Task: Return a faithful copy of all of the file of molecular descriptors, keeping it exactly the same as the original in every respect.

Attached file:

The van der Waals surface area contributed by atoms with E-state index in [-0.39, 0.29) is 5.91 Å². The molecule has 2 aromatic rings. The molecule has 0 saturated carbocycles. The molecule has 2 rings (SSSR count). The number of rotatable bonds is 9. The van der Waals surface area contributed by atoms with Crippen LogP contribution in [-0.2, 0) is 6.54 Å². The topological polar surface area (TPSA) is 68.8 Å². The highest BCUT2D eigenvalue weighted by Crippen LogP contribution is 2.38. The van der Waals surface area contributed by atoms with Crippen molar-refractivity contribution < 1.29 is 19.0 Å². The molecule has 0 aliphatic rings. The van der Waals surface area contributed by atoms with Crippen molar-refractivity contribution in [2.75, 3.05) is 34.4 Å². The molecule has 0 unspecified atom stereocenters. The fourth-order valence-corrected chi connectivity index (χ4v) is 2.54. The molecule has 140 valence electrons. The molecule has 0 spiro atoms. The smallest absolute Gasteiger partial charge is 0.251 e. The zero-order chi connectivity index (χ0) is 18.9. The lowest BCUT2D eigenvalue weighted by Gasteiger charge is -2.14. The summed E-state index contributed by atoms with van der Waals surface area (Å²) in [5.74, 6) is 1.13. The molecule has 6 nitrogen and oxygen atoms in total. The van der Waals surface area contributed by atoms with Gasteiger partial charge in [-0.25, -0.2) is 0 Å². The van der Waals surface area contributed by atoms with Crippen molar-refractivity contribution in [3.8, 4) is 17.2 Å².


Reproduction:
The van der Waals surface area contributed by atoms with E-state index in [-0.39, 0.29) is 5.91 Å². The molecule has 2 aromatic rings. The molecule has 0 saturated carbocycles. The molecule has 2 rings (SSSR count). The number of rotatable bonds is 9. The van der Waals surface area contributed by atoms with Crippen LogP contribution in [-0.2, 0) is 6.54 Å². The topological polar surface area (TPSA) is 68.8 Å². The highest BCUT2D eigenvalue weighted by Crippen LogP contribution is 2.38. The van der Waals surface area contributed by atoms with Crippen molar-refractivity contribution < 1.29 is 19.0 Å². The molecule has 0 aliphatic rings. The van der Waals surface area contributed by atoms with Crippen molar-refractivity contribution in [2.75, 3.05) is 34.4 Å². The molecule has 0 unspecified atom stereocenters. The fourth-order valence-corrected chi connectivity index (χ4v) is 2.54. The molecule has 140 valence electrons. The molecule has 0 spiro atoms. The smallest absolute Gasteiger partial charge is 0.251 e. The zero-order chi connectivity index (χ0) is 18.9. The lowest BCUT2D eigenvalue weighted by Gasteiger charge is -2.14. The summed E-state index contributed by atoms with van der Waals surface area (Å²) in [5.74, 6) is 1.13. The molecule has 6 nitrogen and oxygen atoms in total. The van der Waals surface area contributed by atoms with Gasteiger partial charge in [-0.25, -0.2) is 0 Å². The van der Waals surface area contributed by atoms with Crippen molar-refractivity contribution in [3.8, 4) is 17.2 Å².